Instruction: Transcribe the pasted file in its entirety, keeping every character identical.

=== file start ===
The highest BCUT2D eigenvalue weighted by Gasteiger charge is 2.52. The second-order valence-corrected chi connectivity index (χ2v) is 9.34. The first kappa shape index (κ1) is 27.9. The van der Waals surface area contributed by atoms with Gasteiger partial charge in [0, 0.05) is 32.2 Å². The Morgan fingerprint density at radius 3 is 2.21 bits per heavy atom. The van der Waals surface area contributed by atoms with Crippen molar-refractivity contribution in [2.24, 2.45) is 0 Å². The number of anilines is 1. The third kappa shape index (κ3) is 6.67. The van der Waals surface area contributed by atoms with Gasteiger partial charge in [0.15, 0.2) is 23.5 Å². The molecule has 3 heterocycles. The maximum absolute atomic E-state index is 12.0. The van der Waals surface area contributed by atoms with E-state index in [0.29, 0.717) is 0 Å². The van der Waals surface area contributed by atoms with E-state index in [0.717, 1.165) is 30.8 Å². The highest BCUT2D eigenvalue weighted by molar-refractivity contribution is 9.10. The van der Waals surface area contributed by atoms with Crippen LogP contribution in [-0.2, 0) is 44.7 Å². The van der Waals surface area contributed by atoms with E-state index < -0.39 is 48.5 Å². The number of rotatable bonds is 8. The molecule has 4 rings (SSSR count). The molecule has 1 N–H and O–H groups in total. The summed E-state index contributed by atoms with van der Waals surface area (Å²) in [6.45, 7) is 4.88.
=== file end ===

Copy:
The highest BCUT2D eigenvalue weighted by Gasteiger charge is 2.52. The second-order valence-corrected chi connectivity index (χ2v) is 9.34. The first kappa shape index (κ1) is 27.9. The van der Waals surface area contributed by atoms with Gasteiger partial charge in [0, 0.05) is 32.2 Å². The Morgan fingerprint density at radius 3 is 2.21 bits per heavy atom. The van der Waals surface area contributed by atoms with Crippen molar-refractivity contribution in [2.24, 2.45) is 0 Å². The number of anilines is 1. The third kappa shape index (κ3) is 6.67. The van der Waals surface area contributed by atoms with Gasteiger partial charge in [0.15, 0.2) is 23.5 Å². The molecule has 3 heterocycles. The maximum absolute atomic E-state index is 12.0. The van der Waals surface area contributed by atoms with E-state index in [0.29, 0.717) is 0 Å². The van der Waals surface area contributed by atoms with E-state index in [0.717, 1.165) is 30.8 Å². The highest BCUT2D eigenvalue weighted by molar-refractivity contribution is 9.10. The van der Waals surface area contributed by atoms with Crippen LogP contribution in [-0.2, 0) is 44.7 Å². The van der Waals surface area contributed by atoms with E-state index < -0.39 is 48.5 Å². The number of rotatable bonds is 8. The molecule has 4 rings (SSSR count). The molecule has 1 N–H and O–H groups in total. The summed E-state index contributed by atoms with van der Waals surface area (Å²) in [6.45, 7) is 4.88.